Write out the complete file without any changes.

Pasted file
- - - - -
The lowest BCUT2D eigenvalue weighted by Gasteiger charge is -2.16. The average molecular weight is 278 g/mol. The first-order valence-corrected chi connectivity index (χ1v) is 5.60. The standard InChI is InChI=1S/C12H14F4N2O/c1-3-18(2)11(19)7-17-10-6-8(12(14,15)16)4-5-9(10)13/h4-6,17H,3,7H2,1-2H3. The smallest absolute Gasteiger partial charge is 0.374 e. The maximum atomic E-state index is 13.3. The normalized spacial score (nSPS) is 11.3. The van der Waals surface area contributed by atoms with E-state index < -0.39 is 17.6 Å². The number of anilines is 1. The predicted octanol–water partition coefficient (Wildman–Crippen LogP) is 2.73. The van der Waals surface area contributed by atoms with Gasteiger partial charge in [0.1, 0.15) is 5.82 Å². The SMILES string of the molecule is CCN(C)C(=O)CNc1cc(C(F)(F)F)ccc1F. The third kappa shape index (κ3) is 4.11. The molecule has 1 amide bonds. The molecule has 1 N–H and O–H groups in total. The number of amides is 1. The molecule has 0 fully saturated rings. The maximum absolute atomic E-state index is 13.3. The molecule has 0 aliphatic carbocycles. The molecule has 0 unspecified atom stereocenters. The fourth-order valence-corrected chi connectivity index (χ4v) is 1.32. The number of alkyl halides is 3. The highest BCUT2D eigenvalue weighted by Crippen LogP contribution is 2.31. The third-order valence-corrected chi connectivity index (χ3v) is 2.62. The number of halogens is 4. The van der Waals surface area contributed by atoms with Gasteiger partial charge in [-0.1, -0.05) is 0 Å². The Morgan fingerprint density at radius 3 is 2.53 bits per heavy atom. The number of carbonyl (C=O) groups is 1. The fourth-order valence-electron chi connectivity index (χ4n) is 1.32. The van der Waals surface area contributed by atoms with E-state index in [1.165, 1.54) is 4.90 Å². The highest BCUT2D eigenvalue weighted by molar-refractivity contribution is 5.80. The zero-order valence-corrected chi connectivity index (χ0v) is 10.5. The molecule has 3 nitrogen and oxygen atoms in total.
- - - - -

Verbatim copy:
The lowest BCUT2D eigenvalue weighted by Gasteiger charge is -2.16. The average molecular weight is 278 g/mol. The first-order valence-corrected chi connectivity index (χ1v) is 5.60. The standard InChI is InChI=1S/C12H14F4N2O/c1-3-18(2)11(19)7-17-10-6-8(12(14,15)16)4-5-9(10)13/h4-6,17H,3,7H2,1-2H3. The smallest absolute Gasteiger partial charge is 0.374 e. The maximum atomic E-state index is 13.3. The normalized spacial score (nSPS) is 11.3. The van der Waals surface area contributed by atoms with E-state index < -0.39 is 17.6 Å². The number of anilines is 1. The predicted octanol–water partition coefficient (Wildman–Crippen LogP) is 2.73. The van der Waals surface area contributed by atoms with Gasteiger partial charge in [0.1, 0.15) is 5.82 Å². The SMILES string of the molecule is CCN(C)C(=O)CNc1cc(C(F)(F)F)ccc1F. The third kappa shape index (κ3) is 4.11. The molecule has 1 amide bonds. The molecule has 1 N–H and O–H groups in total. The number of amides is 1. The molecule has 0 fully saturated rings. The maximum absolute atomic E-state index is 13.3. The molecule has 0 aliphatic carbocycles. The molecule has 0 unspecified atom stereocenters. The fourth-order valence-corrected chi connectivity index (χ4v) is 1.32. The number of alkyl halides is 3. The highest BCUT2D eigenvalue weighted by Crippen LogP contribution is 2.31. The third-order valence-corrected chi connectivity index (χ3v) is 2.62. The number of halogens is 4. The van der Waals surface area contributed by atoms with Gasteiger partial charge in [-0.1, -0.05) is 0 Å². The Morgan fingerprint density at radius 3 is 2.53 bits per heavy atom. The number of carbonyl (C=O) groups is 1. The fourth-order valence-electron chi connectivity index (χ4n) is 1.32. The van der Waals surface area contributed by atoms with E-state index in [1.165, 1.54) is 4.90 Å². The highest BCUT2D eigenvalue weighted by molar-refractivity contribution is 5.80. The zero-order valence-corrected chi connectivity index (χ0v) is 10.5. The molecule has 3 nitrogen and oxygen atoms in total.